During cold weather, some bike clubs switch to indoor gatherings, alternate activities

During cold weather, some bike clubs switch to indoor gatherings, alternate activities

While winter may not be your liking,

You can still enjoy cold without biking,

No such thing as bad weather,

When friends get together

For coffee, snowshoeing and hiking!

Viking biking, anyone? At our latitude, winter cycling may not be for everyone. Acknowledging this, bike clubs offer various activities to connect members, some even offering “Zero Mile Rides,” “ZMRs,” aka Zimmers. Wha-a-a-at?

I first learned about Zimmers several Januarys ago when the Arlington Heights Bicycle Club invited members to breakfast at a local coffee shop, biking optional. Since then, I've observed many clubs organizing ZMRs, and not just during winter. Some involve coffee, others stronger libations. Still others are simply alternate activities. As one rider remarks, “It's the camaraderie, not the miles.”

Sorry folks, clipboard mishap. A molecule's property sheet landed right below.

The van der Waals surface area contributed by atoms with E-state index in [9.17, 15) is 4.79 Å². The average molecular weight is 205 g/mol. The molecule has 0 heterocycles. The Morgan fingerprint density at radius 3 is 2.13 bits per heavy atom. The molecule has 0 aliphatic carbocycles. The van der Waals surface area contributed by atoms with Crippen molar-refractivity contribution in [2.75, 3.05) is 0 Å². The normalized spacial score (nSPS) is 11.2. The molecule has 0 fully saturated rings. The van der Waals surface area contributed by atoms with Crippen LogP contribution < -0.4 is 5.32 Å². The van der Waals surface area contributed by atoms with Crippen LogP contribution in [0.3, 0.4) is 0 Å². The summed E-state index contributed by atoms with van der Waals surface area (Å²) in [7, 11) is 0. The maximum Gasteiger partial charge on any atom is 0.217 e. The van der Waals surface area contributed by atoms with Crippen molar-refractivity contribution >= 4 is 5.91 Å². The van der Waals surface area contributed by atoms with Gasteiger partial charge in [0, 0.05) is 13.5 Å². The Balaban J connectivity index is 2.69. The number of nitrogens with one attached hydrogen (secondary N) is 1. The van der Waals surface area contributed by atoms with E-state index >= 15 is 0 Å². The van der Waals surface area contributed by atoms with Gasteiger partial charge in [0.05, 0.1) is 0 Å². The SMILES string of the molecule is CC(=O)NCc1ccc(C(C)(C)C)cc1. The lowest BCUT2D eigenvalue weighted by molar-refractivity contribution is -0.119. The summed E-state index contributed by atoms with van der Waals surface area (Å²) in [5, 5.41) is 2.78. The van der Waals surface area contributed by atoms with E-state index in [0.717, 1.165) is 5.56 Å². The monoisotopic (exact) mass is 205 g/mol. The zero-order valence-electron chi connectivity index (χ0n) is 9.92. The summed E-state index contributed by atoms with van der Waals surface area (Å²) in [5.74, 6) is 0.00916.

19-year-old concept?

Gary Gilbert, former AHBC president, notes that a January 2003 “conversation between myself and Jim Shoemaker (now deceased) spawned the idea.”

“On club rides, we are used to breakfast stops most weekends. We decided to have social gatherings monthly on one weekend in December through March, either Saturday or Sunday, providing a chance for nonriding spouses to join. It expanded to include a dinner each winter month. Jim suggested we give mileage credit for each pancake consumed,” said Gilbert.

Speaking of mileage credit, Ella Shields notes that ZMRs also refer to club rides where “we just don't count the miles” in the cumulative club tally, a practice that many clubs follow. Her club, Wheeling Wheelmen, organizes both.

Wheeling Wheelmen enjoy a "zero mile ride" at Deerfield Bakery. Pictured, from left, are Ella Shields, Kilian Emanuel, Pam Burke, Joe Beemster and Dave Waycie. Courtesy of Ella Shields/Wheeling Wheelmen

Wheelmen President Deb Wilson is proud of their “variety of zero mile activities. We walk, snowshoe, or cross-country ski at Buffalo Creek Forest Preserve. We always wind up at Deerfield Bakery to share coffee, tea or pop, sometimes doughnuts or coffee cake. But we all enjoy each other's company while we seek to solve all the world's problems.”